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Ceramic Disc Brakes

Published on Jan 10, 2016


Until now brake discs have been made up of grey cast iron, but these are heavy which reduces acceleration, uses more fuel and has a high gyroscopic effect.

Ceramic disc brake weigh less than carbon/carbon discs but have the same frictional values with more initial bite and cost a fraction of price. Carbon /carbon discs are used only in Formula 1 racing cars etc, because it is so expensive. More over ceramic brake discs are good even in wet conditions which carbon / carbon disc notoriously fails to do.

But comparing their weight, you will see right away that we are looking at two different worlds, with ceramic brake discs more than 61 per cent lighter than conventional cast iron discs. In practice this reduces the weight of the car, depending on the size of the brake discs, by up to 20 kg. And apart from saving fuel, resulting in better and lower emission for the same mileage, this also means a reduction in unsprung masses with a further improvement of shock absorber response and behavior. Another is the manufacturer can add more safety features without adding to current weight.

The ceramic material is created when the matrix carbon combines with liquid silicon. This fiber reinforced ceramic material cools over night and the gleaming dark grey break disk is ready. Resin is a binder, which holds the different constituents together.

Resins are of two types :

1.Thermosetting resins

2. Thermoplastic resins.

Thermoplastic resins are those, which can be softened on heating harden on cooling. Repeated heating and cooling does not affect their chemical nature of materials. These are formed by addition polymerization and have long chain molecular structure.

Thermosetting resins are those resins which, during molding process (by heating) get hardened and once they have solidified, they cannot be softened i.e. they are permanent setting resins. Such resins during moldings, acquire three dimensional cross linked structure with predominantly strong covalent bonds. They are formed by condensation polymerization and are stronger and harder than thermoplastic resins. They are hard, rigid, water resistant and scratch resistant.

Coating Of Ceramics On Conventional Brake Disc:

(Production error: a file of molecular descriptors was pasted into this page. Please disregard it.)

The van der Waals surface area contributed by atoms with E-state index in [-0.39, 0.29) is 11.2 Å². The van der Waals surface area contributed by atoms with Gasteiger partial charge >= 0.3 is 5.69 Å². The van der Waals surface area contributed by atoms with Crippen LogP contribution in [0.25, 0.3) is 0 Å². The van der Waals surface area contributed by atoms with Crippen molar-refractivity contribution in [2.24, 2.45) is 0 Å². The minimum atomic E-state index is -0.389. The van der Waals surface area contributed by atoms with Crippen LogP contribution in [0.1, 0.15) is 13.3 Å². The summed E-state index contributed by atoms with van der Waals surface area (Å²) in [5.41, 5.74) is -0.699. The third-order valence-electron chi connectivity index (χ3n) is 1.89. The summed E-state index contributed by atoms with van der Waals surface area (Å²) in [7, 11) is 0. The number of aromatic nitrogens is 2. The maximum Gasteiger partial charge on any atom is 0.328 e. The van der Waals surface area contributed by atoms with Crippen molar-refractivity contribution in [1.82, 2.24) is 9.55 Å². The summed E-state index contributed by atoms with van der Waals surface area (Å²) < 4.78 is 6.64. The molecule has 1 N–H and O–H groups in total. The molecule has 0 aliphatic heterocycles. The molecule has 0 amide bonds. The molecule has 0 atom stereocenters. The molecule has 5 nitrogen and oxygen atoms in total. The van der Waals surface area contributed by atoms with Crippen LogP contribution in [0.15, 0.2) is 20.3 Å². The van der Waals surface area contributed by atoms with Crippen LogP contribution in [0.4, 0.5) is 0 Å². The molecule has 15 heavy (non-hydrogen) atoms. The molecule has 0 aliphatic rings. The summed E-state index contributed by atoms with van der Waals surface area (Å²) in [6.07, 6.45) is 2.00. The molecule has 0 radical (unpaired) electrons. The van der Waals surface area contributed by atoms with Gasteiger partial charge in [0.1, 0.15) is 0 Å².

Earlier brake disc have been made of grey cast iron, but these are heavy which reduces acceleration, uses more fuel, etc. The new technology developed by Freno Ltd uses metal matrix composite for the disk, basically an alloy of aluminum for lightness and silicon carbide for strength. However it was found that, the ceramic additive made the disk highly abrasive and gave a low and unstable coefficient of friction. So it was realized that the surface had to be engineered in some way to overcome this problem. After experiments, Sulzer Metco Ltd found an answer in the form of a special ceramic coating. They developed thermal spray technology as well as manufacturing plasma surface engineering machinery used for the task and coating materials.

In use, the ceramic face requires a special carbon metallic friction pad, which deposits a layer of material on the brake disc. This coupling provides the required conditions of exceptional wear resistance, high and stable coefficient of friction.

The coated matrix composite discs were first used on high performance motor cycles, where the reduced gyroscopic effect had the additional advantage of making the cycles easier to turn.

Another company named Lanxide used aluminium as the disc material. To provide necessary abrasion resistance, aluminium discs have to be reinforced with a ceramic material, hence metal composite. They used silicon carbide also to increase the strength.

Porsche Ceramic Disc Brakes (PCCB):

After a long period of research and tests Porsche has developed new high performance disc brakes, P C C B (Porsche Ceramic Composite Brakes). Porsche has succeeded as the first car manufacturer in the world to develop ceramic brake discs with involute cooling ducts for an efficient cooling. The new brake system offers a substantial improvement in the car braking technology and sets entirely new standards in terms of decisive criteria such as braking response, fading stability, and weight and service life.

Ceramic Disc Brakes


Porsche's new brake system also offers obvious advantages in emergencies at low speeds: In such a case emergency application of the brakes with PCCB technology does not require substantial pedal forces or any technical assistance serving to build up maximum brake forces within fractions of a second. Instead, the Porsche Ceramic Composite Brake ensures maximum deceleration from the start without requiring any particular pressure on the brake pedal. And the new brake system is just as superior in its response under wet conditions, since the new brake linings cannot absorb water in the same way as conventional linings. The final point, of course, is that the cross-drilled brake discs help to optimize the response of the brakes also in wet weather.

The process involves heating carbon powder, resin and carbon fibers in a furnace to about 1700 degree Celsius and is a high vaccum process.

1. Ceramic brake discs are 50% lighter than metal brake discs. As a result, they can reduce the weight of car by up to 20kg. In case of a high speed ICE like train with 36 brake discs, these savings amount to 6 tons. And apart from saving fuel, this also means a reduction in unsprung masses with a further improvement of shock absorber response and behavior.

2. The ceramic brake disc ensures very high and, in particular, consistent frictional values throughout the entire deceleration process. With Porsche ceramic brake discs, a car was able to decelerate from 100Km to 0Km in less than 3 seconds. In the case of Daewoo’s Nexia, it takes about 4 seconds to stop the vehicle.

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